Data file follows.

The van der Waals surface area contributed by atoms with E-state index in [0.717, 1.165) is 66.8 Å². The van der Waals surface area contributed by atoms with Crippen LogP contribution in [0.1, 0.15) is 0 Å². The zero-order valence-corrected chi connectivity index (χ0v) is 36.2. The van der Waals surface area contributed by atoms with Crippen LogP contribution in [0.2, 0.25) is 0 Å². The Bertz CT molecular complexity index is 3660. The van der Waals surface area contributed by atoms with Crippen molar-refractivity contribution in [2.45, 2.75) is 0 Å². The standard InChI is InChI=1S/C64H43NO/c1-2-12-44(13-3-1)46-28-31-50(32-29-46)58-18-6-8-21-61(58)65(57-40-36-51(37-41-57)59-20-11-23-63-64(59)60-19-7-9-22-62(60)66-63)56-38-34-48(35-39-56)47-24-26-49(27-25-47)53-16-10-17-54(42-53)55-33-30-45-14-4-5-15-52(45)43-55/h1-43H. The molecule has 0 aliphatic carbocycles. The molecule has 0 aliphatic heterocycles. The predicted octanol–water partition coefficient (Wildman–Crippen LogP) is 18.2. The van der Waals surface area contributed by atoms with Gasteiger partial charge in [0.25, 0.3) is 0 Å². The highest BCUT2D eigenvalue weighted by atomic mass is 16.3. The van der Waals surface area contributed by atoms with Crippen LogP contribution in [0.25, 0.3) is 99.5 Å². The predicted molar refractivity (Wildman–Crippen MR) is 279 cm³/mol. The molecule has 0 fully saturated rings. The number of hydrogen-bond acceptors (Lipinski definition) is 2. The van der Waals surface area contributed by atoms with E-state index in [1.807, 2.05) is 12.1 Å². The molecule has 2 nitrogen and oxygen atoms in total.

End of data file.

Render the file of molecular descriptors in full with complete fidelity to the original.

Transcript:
The van der Waals surface area contributed by atoms with E-state index in [0.717, 1.165) is 66.8 Å². The van der Waals surface area contributed by atoms with Crippen LogP contribution in [0.1, 0.15) is 0 Å². The zero-order valence-corrected chi connectivity index (χ0v) is 36.2. The van der Waals surface area contributed by atoms with Crippen LogP contribution in [0.2, 0.25) is 0 Å². The Bertz CT molecular complexity index is 3660. The van der Waals surface area contributed by atoms with Crippen molar-refractivity contribution in [2.45, 2.75) is 0 Å². The standard InChI is InChI=1S/C64H43NO/c1-2-12-44(13-3-1)46-28-31-50(32-29-46)58-18-6-8-21-61(58)65(57-40-36-51(37-41-57)59-20-11-23-63-64(59)60-19-7-9-22-62(60)66-63)56-38-34-48(35-39-56)47-24-26-49(27-25-47)53-16-10-17-54(42-53)55-33-30-45-14-4-5-15-52(45)43-55/h1-43H. The molecule has 0 aliphatic carbocycles. The molecule has 0 aliphatic heterocycles. The predicted octanol–water partition coefficient (Wildman–Crippen LogP) is 18.2. The van der Waals surface area contributed by atoms with Gasteiger partial charge in [0.25, 0.3) is 0 Å². The highest BCUT2D eigenvalue weighted by atomic mass is 16.3. The van der Waals surface area contributed by atoms with Crippen LogP contribution in [0.25, 0.3) is 99.5 Å². The predicted molar refractivity (Wildman–Crippen MR) is 279 cm³/mol. The molecule has 0 fully saturated rings. The number of hydrogen-bond acceptors (Lipinski definition) is 2. The van der Waals surface area contributed by atoms with E-state index in [1.807, 2.05) is 12.1 Å². The molecule has 2 nitrogen and oxygen atoms in total.